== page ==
I have a peculiar and irreversible injury in my foot: a Morton’s Neuroma. It’s a nerve problem in the foot that causes several annoying sensations not unlike hitting your funny bone. Pain isn’t the right word, but there isn’t really a right word. It’s definitely unpleasant. Luckily, I have found a solution for my problem.
The HOKA ONE ONE shoe “Bondi 4” works for me. It’s heavily cushioned and very wide. That’s the real key. I run with my shoes wide and loose, so that they don’t put pressure on the nerve. This is good enough to keep it from zapping at me. Sometimes I try to run in other shoes, and in a mile or two my foot is rebelling. It’s really awful.
I live in fear of HOKA changing their design for the Bondi 4. I will buy 10 pairs of the old stock f they do, so that I have lots of time to find another option. But they just came out with another new shoe which is supposedly also on a wide-frame. The Clayton. I’m going to buy a pair and see if I can run in them without irritating my foot.
There are various treatments if the neuroma gets worse, but for now it’s very manageable. One thing that exacerbates a lot of foot problems that isn’t intuitive is shoe tightness. I always used to think that if my shoes were slipping or I felt a problem with my feet, I needed to lace up my shoes better, to make them an “extension of my feet”. That’s not true.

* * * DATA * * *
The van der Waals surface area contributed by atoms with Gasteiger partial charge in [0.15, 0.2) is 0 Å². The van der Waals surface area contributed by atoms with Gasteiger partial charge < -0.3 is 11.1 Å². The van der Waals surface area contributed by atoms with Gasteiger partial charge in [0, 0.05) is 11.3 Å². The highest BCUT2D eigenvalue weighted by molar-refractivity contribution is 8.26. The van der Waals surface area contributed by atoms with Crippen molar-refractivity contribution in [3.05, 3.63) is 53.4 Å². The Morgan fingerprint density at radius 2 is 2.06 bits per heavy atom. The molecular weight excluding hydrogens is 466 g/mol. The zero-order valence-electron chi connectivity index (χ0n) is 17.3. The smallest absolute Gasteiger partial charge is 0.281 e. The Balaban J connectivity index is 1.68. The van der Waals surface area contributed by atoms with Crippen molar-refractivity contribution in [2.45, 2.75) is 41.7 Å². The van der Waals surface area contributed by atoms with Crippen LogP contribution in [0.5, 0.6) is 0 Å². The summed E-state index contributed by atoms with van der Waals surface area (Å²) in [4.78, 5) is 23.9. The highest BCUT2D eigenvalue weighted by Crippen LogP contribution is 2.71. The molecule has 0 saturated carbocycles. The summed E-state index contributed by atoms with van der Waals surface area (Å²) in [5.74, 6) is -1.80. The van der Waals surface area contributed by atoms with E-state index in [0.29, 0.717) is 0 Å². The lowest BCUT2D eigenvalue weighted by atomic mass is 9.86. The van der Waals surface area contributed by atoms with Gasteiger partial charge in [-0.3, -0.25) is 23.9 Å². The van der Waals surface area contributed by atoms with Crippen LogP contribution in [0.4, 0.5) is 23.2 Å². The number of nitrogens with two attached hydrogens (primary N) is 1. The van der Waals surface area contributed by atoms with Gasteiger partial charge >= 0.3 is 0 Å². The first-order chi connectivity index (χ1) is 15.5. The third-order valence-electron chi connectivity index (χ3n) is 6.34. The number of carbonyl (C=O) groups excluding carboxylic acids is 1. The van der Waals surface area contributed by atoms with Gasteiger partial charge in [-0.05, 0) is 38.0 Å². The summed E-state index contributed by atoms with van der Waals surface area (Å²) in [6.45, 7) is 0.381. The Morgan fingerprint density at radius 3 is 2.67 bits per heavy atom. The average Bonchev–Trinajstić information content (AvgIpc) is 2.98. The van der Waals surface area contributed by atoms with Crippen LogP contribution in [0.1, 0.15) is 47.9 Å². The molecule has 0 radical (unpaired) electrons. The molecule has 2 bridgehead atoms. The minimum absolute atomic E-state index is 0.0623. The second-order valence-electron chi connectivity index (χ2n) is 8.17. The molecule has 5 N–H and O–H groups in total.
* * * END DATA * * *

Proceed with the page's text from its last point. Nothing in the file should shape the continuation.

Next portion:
Shoes should be loose and spacious. Our feet don’t need to be compressed. The foot is well-designed by nature to sustain us running. We need our shoes to liberate the foot to do its job while protecting us from road hazards. We don’t need the shoe to compress our feet to the point that we’re trying to run on inflexible blocks.
That’s why it’s worth it to find shoes that really work for you. It can be expensive, and it can be time consuming. But finding the right shoe for your foot and your needs can really make a difference in how enjoyable a good run in. Most running stores have a treadmill. Try things on, and use it. but if you’re like me, you might not know until the 5th mile of a run if the shoes are a real match.
That’s why if you can afford to, buy the shoes you think are right, and run in them. If they don’t work, bring them back. Most running stores will accept returns of shoes without much visible wear. But I need to wear them enough that they’re not really returnable. In which case, if I buy a shoe that doesn’t work, I’ll have to donate them to charity and take my lumps. I’m fortunate that I can do that.
I’ll give the new Clayton a try, because it’s supposed to be a light, fast shoe. But if it doesn’t work, I’ll fall back on my Bondi 4s without a worry.